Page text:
Identifying Fake LEGO Technic parts [Guide]
Updated: Jan 26
A few months ago I was sold a bag of Technic parts and although I've been in the LEGO scene for about 5 years now, I wasn't able to tell immediately that I had a bunch of fake parts intentionally made to deceive me! I've since learnt that knowing the LEGO System Bricks did not prepare me with the skills of being able to identify Technic Parts. I was delighted to see that Steve Tan put this guide together to help distinguish the difference between LEGO and Non-LEGO parts. [Updated: 26 Jan 2020]
Here is Steve's research reproduced in it's entirety:
Fake Lego vs Real Lego (Updated 05 May 2019)
LEGO Technic common parts How to tell the difference by checking and comparing the parts in detail I recently had the chance to compare a batch of fake Lego with real Lego. Comparison is done only for Lego Technic pieces, as that is what I have. Conclusions were drawn based on my own limited understanding, and also the pieces which I have, with much help from Sariel’s Lego Technic book.
I have a little bit of knowledge about plastic injection molding, and will use some terminology to explain the differences.
Gating – Where the mold (hot runner or normal runner) separates from the part.
Cavity – The part of the injection molding tooling that is fixed to the machine.
Core – The other part of the injection molding tooling that matches the cavity.
Slider – Another part of the tooling that moves in a different direction from the core and cavity, to make undercut features.
Parting line – A visible line where the core/cavity/slider of the tooling separates. Well designed and well maintained molds produce a very minimal parting line.
Flashes – Excess material caused by incomplete/mismatch of the tooling parts.
There will probably be some mistakes, but do let me know so that we can all learn.
This is not a comprehensive guide, and there will be other ways that fake Lego can differ from the real Lego.
Update: We've discovered from a number of readers that older parts do have numbers, so simply by seeing a number on an Axel pin does not mean that it's a fake. We have updated this article at the end with more photos and details.
Fake Lego vs Real Lego: Summary
For most of the Lego Technic parts, it is possible to differentiate fake from real Lego, as there is usually the Lego logo molded on the real parts.
Some differences (low quality fakes) are very obvious, while others (higher quality fakes) require more scrutiny before the differences can be seen.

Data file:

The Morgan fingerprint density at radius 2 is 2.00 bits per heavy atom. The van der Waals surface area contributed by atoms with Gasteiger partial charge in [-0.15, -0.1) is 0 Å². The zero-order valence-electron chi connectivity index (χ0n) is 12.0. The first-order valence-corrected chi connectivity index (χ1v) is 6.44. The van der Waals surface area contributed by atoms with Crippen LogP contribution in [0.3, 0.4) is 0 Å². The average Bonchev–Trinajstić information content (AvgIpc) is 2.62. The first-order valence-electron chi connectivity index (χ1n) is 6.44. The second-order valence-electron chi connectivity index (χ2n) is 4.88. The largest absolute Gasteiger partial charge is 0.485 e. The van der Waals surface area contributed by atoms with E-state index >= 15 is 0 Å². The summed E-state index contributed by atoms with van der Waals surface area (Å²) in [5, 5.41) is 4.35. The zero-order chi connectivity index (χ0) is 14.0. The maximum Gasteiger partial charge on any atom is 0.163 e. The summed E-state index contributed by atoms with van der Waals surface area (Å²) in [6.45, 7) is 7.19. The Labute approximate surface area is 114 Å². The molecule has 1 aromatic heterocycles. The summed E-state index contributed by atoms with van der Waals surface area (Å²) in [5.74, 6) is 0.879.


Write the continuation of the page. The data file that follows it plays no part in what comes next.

Axles pose the most difficulty as some real Lego axles do not have the Lego logo molded on them.
For some parts, only during a comparison, the differences can be seen. On its own, the fake Lego parts will not appear fake, unless you know the real Lego part very well.
Note that all these comparisons are based on my own observations, using the parts that I have. I’m sure there are other differences on other fake Lego parts, as there are many different sources of fake Lego parts from different molds.
The reason I made this comparison guide is to help genuine Lego fans, to ensure that they get genuine Lego parts when buying from second-hand sources. It is definitely not to promote any fake Lego.
Axel Pin Update:
In January 2020, a reader Erwin Eling sent us this update:
The picture of the pen I just send is from one of these sets. These sets have been bought in two different stores in two different countries. Both were sealed. Both have been assembled once and have never been taken apart. In one set I found this number 16. The first one I took out. The pin I took from the second set had also a number 2 on it.
Let me also explain how I got to this conclusion. I own a Bricklink shop. A customer ordered these pins. After receiving them he pointed out that we sent ten fakes. But the parts we shipped were coming from several lots from different sellers, so it was kind of strange that all the pins he received were fake ones.
But still, not impossible because we didn't know the history of these parts. So I went on the big all-knowing internet and found your blog. But besides this information not much reference material was available. Also not on Peeron.
Then I decided to see in which sets the black pins had been sold to see if I had bought any of these sets. Luckily I found 3806 (Gigamesh G60) and 3809 (Technojaw T55). These sets have multiple of these pins. I bought one of these sets in Emmen, Netherlands, factory sealed somewhere in 2005. I bought the second one, also factory sealed and also in 2005 in Nordhorn or Neuenhaus in Germany. Now, these sets I do know the history off. I assembled them myself and know that they have never been mixed up with other parts. I also know that the were fun for a short while but then became a bit boring after which I put both of them in a storage container where they stayed for several years until I unpacked them a year ago and put them on a shelve in our new house with my LEGO attic. Therefore I know for sure that these pins were originally packed with this set.
We've also had a reader pointed out in our comments (below) that the guide we published is useful for new LEGO parts (and not necessarily reflect older parts), and we all know LEGO changes manufacturing process all the time, so don't take anything 100%, but more of a guidance. We're fortunate that Erwin has some of the older sets and able to validate and share this information in detail. So we'd like to thank both Erwin Eling and hoklywood for sharing their experiences towards making us more aware of how to help us better be aware parts and accuracy.